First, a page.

Park Hyatt Makeover

Revamped rooftop bar, luxury rental apartments

Oxford Properties has torn the wrapping off the design of its Park Hyatt hotel makeover revealing what it calls an artistic homage to Canada that includes the preservation of the brick and limestone facade on all sides of the landmark south tower at Avenue Rd. and Bloor St.

When it reopens about a year from now, that building will house 65 luxury one- and two-bedroom rental apartments, including five penthouse suites, known as The Residences at Two Avenue Road.

The hotel lobby and a lounge called “The Living Room” will be incorporated into the podium. A third-party restaurant with a roof deck will look directly down Avenue Rd. and east to Yorkville. There will also be 20,000 square feet of high-end retail in the south tower along Bloor St. and Avenue Rd.

The art deco dome structure is being removed and the patio restored to the Park Hyatt’s fabled rooftop bar so that it reverts to the space that existed prior to a 1990s renovation, he said. The 18th-storey bar was known for attracting celebrities in town for the Toronto International Film Festival and some of Canada’s well-known writers and politicians.

“This address has a history in the hearts of many Torontonians really since the 1930s when it opened up,” Timpano said.

Dating back to the 1800s, the site had roots in the lodging business as the Tecumseh Wigwam, a small house that acted as a sometime tavern and way station for weary travellers making the arduous journey between north and south Toronto.

Construction of the modern hotel began in the 1920s but stopped during the Great Depression. It finally opened as the Park Plaza in 1936 with a mixture of apartments and hotel guest suites.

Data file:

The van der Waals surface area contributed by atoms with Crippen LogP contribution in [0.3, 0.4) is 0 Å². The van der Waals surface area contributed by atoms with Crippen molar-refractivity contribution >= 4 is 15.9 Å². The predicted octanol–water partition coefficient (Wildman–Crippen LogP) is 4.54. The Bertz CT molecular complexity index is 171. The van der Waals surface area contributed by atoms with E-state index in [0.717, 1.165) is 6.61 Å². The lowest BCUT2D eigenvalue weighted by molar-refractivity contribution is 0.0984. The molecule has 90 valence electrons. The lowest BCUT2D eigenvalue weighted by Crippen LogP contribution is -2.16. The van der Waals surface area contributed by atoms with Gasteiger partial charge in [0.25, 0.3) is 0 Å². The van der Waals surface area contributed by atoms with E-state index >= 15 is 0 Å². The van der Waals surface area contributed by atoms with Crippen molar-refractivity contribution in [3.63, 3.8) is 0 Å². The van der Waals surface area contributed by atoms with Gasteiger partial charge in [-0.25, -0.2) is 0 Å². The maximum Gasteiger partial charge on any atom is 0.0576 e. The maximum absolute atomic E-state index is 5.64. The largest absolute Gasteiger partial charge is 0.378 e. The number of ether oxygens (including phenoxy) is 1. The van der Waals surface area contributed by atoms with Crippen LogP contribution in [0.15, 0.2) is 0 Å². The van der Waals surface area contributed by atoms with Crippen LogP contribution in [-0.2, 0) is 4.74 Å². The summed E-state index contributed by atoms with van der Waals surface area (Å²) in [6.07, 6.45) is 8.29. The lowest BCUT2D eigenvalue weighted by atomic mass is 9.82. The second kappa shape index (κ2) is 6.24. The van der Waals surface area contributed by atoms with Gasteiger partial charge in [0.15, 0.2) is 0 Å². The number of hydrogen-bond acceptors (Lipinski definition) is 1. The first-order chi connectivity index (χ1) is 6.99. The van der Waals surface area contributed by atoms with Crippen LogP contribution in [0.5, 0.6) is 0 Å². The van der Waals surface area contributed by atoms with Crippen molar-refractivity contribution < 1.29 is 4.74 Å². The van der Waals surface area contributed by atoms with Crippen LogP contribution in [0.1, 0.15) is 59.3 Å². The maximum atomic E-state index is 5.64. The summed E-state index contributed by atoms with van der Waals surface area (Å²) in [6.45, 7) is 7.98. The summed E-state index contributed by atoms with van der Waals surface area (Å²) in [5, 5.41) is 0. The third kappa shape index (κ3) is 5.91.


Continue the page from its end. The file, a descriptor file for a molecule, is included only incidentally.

Timpano believes the current restoration is the first highrise adaptive reuse project where the entire heritage structure is retained.

The all-Canadian design team includes KPMB Architects, known for its work on the Royal Conservatory of Music and Massey Hall. The Park Hyatt’s Group of Seven-inspired interiors are being designed by Studio Munge, which is also behind Toronto’s One Bedford and Nobu residences, and the Park Hyatt Los Angeles.

The Park Hyatt brand features a heavy art component and the Toronto hotel is expected to feature predominantly Canadian art, he said.

“The most prominent material in the whole development is a limestone from Wiarton, Ont., called Eramosa,” Timpano said.

He stressed that the entire development will continue to be owned by Oxford.

“These are rental units, they’re not condos. We want to deliver a unified experience and we want to add to our fairly substantial rental portfolio,” Timpano said. “This isn’t a situation where we’re going to sell off the southern units as condos.”

Oxford bought the 346-room Park Hyatt for $90 million in 2014. The doors closed for the renovation in 2017.


Written by Tess Kalinowski in The Star